- Category : Passions-Criminal-Perpetrator-Homicide-serial
- Type : GE
- Profile : 6/2 - Role Model / Hermit
- Definition : Split - Small (42,60)
- Incarnation Cross : LAX Wishes 2
French homicide, the killer of several lovers and husbands, a nymphomaniac and drug addict. The daughter of a silk merchant, Marie was convent educated. She went to work for her dad's failing firm, traveling to Mexico in 1892. While there, she had dramatic love affairs; one lover reportedly killed himself over her rejection. At one time, a lover was found dead at her feat, allegedly shot to death by bandits as she hysterically sobbed.
Marie met Paul Jacques in Mexico City. He was twice her age and a wealthy silk merchant with a thriving business in Mexico and Europe, servants and a lifestyle of ease. They married and moved to Paris where their daughter Pauline was born in 1904. Marie formed a salon, a literary circle where she could share her writings of romantic stories and poetry. Under the nom de plume of Hera Myrtel, she penned a romantic novel that had some success and she was commissioned to publish more. She took many lovers, which her husband meekly accepted as she bullied and dominated him for 20 years.
Her literary pretensions left Marie little time for her husband and child, and she began to press him for a trip to Mexico, where she felt that she would be acclaimed as an authoress. He refused. One evening in January 1914, she ordered the maid to take a tureen of soup to her husband, who was working late in his study. The maid saw her slip a white powder in the soup and said to her master, "I hope you like the flavoring that Madame put into your soup." Paul did not eat the soup, but had a portion of it analyzed by a chemist; it contained a lethal poison. Not wanting a scandal, he foolishly considered that it was a temporary act of pique by his wife. He admitted to friends that he "would never understand the dark corners of her mind."
On the evening of 3/05/1914, the maid was summoned to Marie's bedroom. Her husband, Paul, was dead, shot in the right temple. It was declared to be a suicide.
In mourning, Marie made her long-wanted trip to Mexico, taking Pauline with her. A rich dilettante once she liquidated her husband's Mexican assets, she billed herself as a "mystical novelist," establishing a salon peopled by sycophants. Soon she met a mysterious, handsome man named Charles Bessarabo, a Rumanian of dubious interests with a possible criminal background. He proposed marriage to the aging and vain Marie. She promptly accepted, and the couple returned to Paris in 1916. They moved into luxurious quarters where Marie set up a new literary salon, inviting any males into private conference whom she chose, driven by outstanding sexual energy. For years she indulged in drugs, becoming particularly fond of hashish.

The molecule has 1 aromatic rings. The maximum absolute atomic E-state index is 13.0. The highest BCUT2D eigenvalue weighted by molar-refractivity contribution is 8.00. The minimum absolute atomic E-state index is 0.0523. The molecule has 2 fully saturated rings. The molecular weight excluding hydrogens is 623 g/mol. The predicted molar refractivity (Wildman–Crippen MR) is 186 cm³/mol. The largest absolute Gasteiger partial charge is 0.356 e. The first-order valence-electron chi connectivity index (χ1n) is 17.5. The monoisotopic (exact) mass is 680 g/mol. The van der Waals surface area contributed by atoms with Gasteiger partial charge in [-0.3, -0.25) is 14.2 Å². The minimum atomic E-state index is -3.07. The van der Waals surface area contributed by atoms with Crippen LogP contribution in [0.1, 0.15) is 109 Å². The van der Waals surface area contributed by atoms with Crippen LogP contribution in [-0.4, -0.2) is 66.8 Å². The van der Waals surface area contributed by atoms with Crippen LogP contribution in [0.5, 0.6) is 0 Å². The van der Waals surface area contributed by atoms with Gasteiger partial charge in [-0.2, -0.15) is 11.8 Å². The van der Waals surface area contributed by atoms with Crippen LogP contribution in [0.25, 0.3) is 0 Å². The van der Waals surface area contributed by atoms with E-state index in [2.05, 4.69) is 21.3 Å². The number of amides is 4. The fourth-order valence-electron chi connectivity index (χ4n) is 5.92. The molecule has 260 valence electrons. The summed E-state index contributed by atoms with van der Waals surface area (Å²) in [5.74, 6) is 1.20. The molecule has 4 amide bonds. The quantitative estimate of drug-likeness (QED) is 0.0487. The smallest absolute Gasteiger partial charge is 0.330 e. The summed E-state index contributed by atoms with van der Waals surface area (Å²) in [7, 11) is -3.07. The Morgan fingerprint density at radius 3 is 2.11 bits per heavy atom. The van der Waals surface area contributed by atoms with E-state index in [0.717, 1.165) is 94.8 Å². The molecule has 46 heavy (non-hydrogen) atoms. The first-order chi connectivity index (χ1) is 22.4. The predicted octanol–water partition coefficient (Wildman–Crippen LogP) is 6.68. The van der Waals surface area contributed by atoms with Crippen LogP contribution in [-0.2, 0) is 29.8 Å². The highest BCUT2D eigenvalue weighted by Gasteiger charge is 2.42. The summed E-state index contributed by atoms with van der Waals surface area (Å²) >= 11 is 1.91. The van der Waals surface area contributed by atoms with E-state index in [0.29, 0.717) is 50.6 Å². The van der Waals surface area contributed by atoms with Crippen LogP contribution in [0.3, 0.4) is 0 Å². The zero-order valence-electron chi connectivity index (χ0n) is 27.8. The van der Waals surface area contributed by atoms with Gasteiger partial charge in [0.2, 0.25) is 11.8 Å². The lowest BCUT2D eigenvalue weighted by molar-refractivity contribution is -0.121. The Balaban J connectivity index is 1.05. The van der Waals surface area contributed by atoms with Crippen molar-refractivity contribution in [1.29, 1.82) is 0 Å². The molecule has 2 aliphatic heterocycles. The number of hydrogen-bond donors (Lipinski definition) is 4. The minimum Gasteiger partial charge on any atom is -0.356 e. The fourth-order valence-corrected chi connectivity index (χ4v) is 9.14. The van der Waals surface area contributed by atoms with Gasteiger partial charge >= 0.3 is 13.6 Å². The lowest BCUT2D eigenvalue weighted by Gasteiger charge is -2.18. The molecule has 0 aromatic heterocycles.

Once more, she dominated and cuckolded her husband. If he put up any objection to her extravagance or sexual indulgence, she turned on him in fury. Once in 1918, he awoke to find her on top of him, wild-eyed, trying to choke him to death. He flung her off and she wept, "I don't know what came over me."
On 7/08/1920, when Bessarabo arrived home for dinner, he found her scantily clad and preparing for an "interview" with a male writer. She grabbed a pistol and yelled at him to get out. He dove for the floor as a bullet whistled over his head. Marie threw down the gun and calmly went to her dinner. When Bessarabo told her he could no longer tolerate their life together, she replied that if he left, she would expose his shady business dealings.
On 7/31/1920, c. 8:00 PM, Marie shot Bessarabo to death, put his body in a trunk and sent it to Nancy, France. When he failed to show up at work, his chauffeur went to the police, relating what he knew of his employer's marital problems. Marie insisted that he had gone away to visit his (alleged) mistress and that he had taken the large trunk. The trunk was soon located and found to contain a naked corpse, shot and with a battered head and face. Confronted with the evidence, Marie promptly confessed to shooting Bessarabo, saying that she had been jealous of his mistress. Their daughter had been wakened by the shots and stood by her mother.
Both Marie and Pauline were place on trial for murder on 2/15/1921. The trial was sensational. At one point, Pauline leaped to her feet and screamed "I must and will tell the truth." She laid the blame at her mother's feet as Marie shouted at her to shut up.
Pauline was set free but Marie was convicted of murder and given 20 years prison, where she died.